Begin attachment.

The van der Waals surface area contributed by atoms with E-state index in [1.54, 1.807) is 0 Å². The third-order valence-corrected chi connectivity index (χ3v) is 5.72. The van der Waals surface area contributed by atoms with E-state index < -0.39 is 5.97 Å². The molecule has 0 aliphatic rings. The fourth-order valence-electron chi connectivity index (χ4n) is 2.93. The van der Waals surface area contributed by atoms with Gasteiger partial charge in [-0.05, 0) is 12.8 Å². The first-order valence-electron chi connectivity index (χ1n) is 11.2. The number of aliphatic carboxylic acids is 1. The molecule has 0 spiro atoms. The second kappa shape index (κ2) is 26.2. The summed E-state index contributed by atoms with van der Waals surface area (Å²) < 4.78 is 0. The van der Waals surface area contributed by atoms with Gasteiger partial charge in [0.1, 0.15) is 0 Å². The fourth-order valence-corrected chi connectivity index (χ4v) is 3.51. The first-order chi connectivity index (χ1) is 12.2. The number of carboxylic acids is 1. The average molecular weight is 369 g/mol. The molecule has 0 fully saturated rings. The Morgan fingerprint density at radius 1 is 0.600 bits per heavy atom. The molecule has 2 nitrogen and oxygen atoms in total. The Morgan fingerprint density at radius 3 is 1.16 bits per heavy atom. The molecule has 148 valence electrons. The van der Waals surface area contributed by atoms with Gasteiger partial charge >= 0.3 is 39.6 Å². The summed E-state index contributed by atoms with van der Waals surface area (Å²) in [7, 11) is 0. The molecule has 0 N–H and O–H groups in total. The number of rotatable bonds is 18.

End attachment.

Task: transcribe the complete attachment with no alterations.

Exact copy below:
The van der Waals surface area contributed by atoms with E-state index in [1.54, 1.807) is 0 Å². The third-order valence-corrected chi connectivity index (χ3v) is 5.72. The van der Waals surface area contributed by atoms with E-state index < -0.39 is 5.97 Å². The molecule has 0 aliphatic rings. The fourth-order valence-electron chi connectivity index (χ4n) is 2.93. The van der Waals surface area contributed by atoms with Gasteiger partial charge in [-0.05, 0) is 12.8 Å². The first-order valence-electron chi connectivity index (χ1n) is 11.2. The number of aliphatic carboxylic acids is 1. The molecule has 0 spiro atoms. The second kappa shape index (κ2) is 26.2. The summed E-state index contributed by atoms with van der Waals surface area (Å²) < 4.78 is 0. The van der Waals surface area contributed by atoms with Gasteiger partial charge in [0.1, 0.15) is 0 Å². The fourth-order valence-corrected chi connectivity index (χ4v) is 3.51. The first-order chi connectivity index (χ1) is 12.2. The number of carboxylic acids is 1. The average molecular weight is 369 g/mol. The molecule has 0 fully saturated rings. The Morgan fingerprint density at radius 1 is 0.600 bits per heavy atom. The molecule has 2 nitrogen and oxygen atoms in total. The Morgan fingerprint density at radius 3 is 1.16 bits per heavy atom. The molecule has 148 valence electrons. The van der Waals surface area contributed by atoms with Gasteiger partial charge >= 0.3 is 39.6 Å². The summed E-state index contributed by atoms with van der Waals surface area (Å²) in [7, 11) is 0. The molecule has 0 N–H and O–H groups in total. The number of rotatable bonds is 18.